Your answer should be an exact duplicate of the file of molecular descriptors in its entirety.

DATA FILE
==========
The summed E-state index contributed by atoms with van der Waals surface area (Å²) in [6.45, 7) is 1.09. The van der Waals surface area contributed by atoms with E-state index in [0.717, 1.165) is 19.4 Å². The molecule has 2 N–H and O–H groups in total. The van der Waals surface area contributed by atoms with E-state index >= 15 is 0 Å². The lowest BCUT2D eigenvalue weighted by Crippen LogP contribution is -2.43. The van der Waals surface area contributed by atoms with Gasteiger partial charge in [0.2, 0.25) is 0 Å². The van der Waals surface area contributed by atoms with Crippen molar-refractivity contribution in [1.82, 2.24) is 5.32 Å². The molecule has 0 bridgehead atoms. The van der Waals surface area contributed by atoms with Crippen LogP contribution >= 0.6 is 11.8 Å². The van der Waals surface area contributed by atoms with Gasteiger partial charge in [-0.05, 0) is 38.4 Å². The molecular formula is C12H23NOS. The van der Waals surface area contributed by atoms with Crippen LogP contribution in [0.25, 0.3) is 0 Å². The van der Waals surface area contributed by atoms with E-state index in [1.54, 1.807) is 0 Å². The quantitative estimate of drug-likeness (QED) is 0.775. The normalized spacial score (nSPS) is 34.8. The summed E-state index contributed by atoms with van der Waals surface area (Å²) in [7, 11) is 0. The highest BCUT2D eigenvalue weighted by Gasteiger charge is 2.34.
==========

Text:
The summed E-state index contributed by atoms with van der Waals surface area (Å²) in [6.45, 7) is 1.09. The van der Waals surface area contributed by atoms with E-state index in [0.717, 1.165) is 19.4 Å². The molecule has 2 N–H and O–H groups in total. The van der Waals surface area contributed by atoms with E-state index >= 15 is 0 Å². The lowest BCUT2D eigenvalue weighted by Crippen LogP contribution is -2.43. The van der Waals surface area contributed by atoms with Gasteiger partial charge in [0.2, 0.25) is 0 Å². The van der Waals surface area contributed by atoms with Crippen molar-refractivity contribution in [1.82, 2.24) is 5.32 Å². The molecule has 0 bridgehead atoms. The van der Waals surface area contributed by atoms with Crippen LogP contribution >= 0.6 is 11.8 Å². The van der Waals surface area contributed by atoms with Gasteiger partial charge in [-0.05, 0) is 38.4 Å². The molecular formula is C12H23NOS. The van der Waals surface area contributed by atoms with Crippen LogP contribution in [0.25, 0.3) is 0 Å². The van der Waals surface area contributed by atoms with E-state index in [1.54, 1.807) is 0 Å². The quantitative estimate of drug-likeness (QED) is 0.775. The normalized spacial score (nSPS) is 34.8. The summed E-state index contributed by atoms with van der Waals surface area (Å²) in [7, 11) is 0. The highest BCUT2D eigenvalue weighted by Gasteiger charge is 2.34.